In most states, medical cannabis extraction technicians need to be over the age of 21, hold a dispensary agent or similar work license, undergo fingerprinting and a background check, and be able to perform physical tasks like standing for long periods and carrying up to 50 pounds. Demonstrating high-level chemical training with a degree in the field can expand your career opportunities in cannabis indusry labs.
Extraction Technician Salary
According to Indeed.com, the average annual base salary for extraction technicians in the United States is $42,549.
Possible salary levels for cannabis industry extraction technicians vary based on the employee’s location, education level, and experience. Academic credentials and prior laboratory work can elevate the salary for entry-level extraction technicians.
Trained extraction technicians may advance to higher-paid positions in the laboratory after working professionally in the field for a few years, becoming an extraction chemist, extraction supervisor or cannabis lab manager. Research from Salary.com indicates cannabis lab managers earn an average annual base salary of $65,030. Compensation is even greater for extraction production facility owners and operators, a role where essential cannabis science knowledge and experience are a definite plus.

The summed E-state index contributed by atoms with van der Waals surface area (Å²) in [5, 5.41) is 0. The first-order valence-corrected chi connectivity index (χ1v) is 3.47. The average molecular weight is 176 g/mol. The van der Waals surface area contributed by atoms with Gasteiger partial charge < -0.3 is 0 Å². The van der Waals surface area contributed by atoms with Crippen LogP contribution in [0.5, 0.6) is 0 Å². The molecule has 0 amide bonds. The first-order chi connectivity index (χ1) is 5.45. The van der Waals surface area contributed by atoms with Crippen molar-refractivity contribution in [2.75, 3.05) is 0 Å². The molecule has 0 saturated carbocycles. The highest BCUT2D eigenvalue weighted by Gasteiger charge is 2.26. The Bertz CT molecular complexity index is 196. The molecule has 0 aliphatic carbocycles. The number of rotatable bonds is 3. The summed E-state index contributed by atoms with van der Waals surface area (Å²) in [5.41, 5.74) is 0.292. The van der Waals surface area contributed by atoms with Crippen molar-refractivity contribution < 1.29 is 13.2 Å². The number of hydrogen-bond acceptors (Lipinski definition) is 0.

How to Become an Extraction Technician
A Bachelor of Science (B.S.) college degree program combined with specialized extraction lab experience is the ideal pathway to become a superior extraction chemist job candidate in the growing cannabis industry. Entry-level technician roles may require lower levels of training.
Bachelor’s degree programs in plant extraction chemistry help build the organizational, critical thinking, and data analysis skills necessary to effectively compare and refine plant chemicals in a commercial laboratory setting. One program specifically designed to provide training and experience in cannabis extraction is York College of Pennsylvania’s B.S. in Cannabinoid Chemistry.